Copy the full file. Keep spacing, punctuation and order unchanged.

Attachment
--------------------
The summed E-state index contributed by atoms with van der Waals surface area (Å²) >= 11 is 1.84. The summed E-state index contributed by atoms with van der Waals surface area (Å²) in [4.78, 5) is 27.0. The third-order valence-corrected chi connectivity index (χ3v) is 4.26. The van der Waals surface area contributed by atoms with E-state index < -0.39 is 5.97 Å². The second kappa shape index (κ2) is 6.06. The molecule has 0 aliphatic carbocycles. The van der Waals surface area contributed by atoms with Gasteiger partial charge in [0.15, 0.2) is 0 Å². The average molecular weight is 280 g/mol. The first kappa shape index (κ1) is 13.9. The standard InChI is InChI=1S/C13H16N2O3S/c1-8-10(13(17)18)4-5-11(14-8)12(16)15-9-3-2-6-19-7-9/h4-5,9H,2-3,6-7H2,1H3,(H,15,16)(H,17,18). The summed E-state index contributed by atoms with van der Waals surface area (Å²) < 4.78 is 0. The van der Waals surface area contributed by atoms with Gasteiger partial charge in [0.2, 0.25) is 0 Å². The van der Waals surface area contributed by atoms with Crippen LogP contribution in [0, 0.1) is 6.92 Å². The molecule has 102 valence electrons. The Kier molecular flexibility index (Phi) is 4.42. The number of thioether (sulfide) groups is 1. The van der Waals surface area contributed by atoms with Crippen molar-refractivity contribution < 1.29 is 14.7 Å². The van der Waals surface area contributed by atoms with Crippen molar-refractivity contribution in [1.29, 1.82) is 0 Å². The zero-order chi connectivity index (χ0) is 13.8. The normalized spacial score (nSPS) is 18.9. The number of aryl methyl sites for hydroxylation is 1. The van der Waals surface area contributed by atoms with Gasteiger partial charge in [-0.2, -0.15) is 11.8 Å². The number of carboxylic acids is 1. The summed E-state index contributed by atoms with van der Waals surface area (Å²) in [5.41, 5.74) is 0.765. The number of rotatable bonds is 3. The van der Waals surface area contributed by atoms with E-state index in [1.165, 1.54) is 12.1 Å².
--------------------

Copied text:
The summed E-state index contributed by atoms with van der Waals surface area (Å²) >= 11 is 1.84. The summed E-state index contributed by atoms with van der Waals surface area (Å²) in [4.78, 5) is 27.0. The third-order valence-corrected chi connectivity index (χ3v) is 4.26. The van der Waals surface area contributed by atoms with E-state index < -0.39 is 5.97 Å². The second kappa shape index (κ2) is 6.06. The molecule has 0 aliphatic carbocycles. The van der Waals surface area contributed by atoms with Gasteiger partial charge in [0.15, 0.2) is 0 Å². The average molecular weight is 280 g/mol. The first kappa shape index (κ1) is 13.9. The standard InChI is InChI=1S/C13H16N2O3S/c1-8-10(13(17)18)4-5-11(14-8)12(16)15-9-3-2-6-19-7-9/h4-5,9H,2-3,6-7H2,1H3,(H,15,16)(H,17,18). The summed E-state index contributed by atoms with van der Waals surface area (Å²) < 4.78 is 0. The van der Waals surface area contributed by atoms with Gasteiger partial charge in [0.2, 0.25) is 0 Å². The van der Waals surface area contributed by atoms with Crippen LogP contribution in [0, 0.1) is 6.92 Å². The molecule has 102 valence electrons. The Kier molecular flexibility index (Phi) is 4.42. The number of thioether (sulfide) groups is 1. The van der Waals surface area contributed by atoms with Crippen molar-refractivity contribution < 1.29 is 14.7 Å². The van der Waals surface area contributed by atoms with Crippen molar-refractivity contribution in [1.29, 1.82) is 0 Å². The zero-order chi connectivity index (χ0) is 13.8. The normalized spacial score (nSPS) is 18.9. The number of aryl methyl sites for hydroxylation is 1. The van der Waals surface area contributed by atoms with Gasteiger partial charge in [-0.2, -0.15) is 11.8 Å². The number of carboxylic acids is 1. The summed E-state index contributed by atoms with van der Waals surface area (Å²) in [5.41, 5.74) is 0.765. The number of rotatable bonds is 3. The van der Waals surface area contributed by atoms with E-state index in [1.165, 1.54) is 12.1 Å².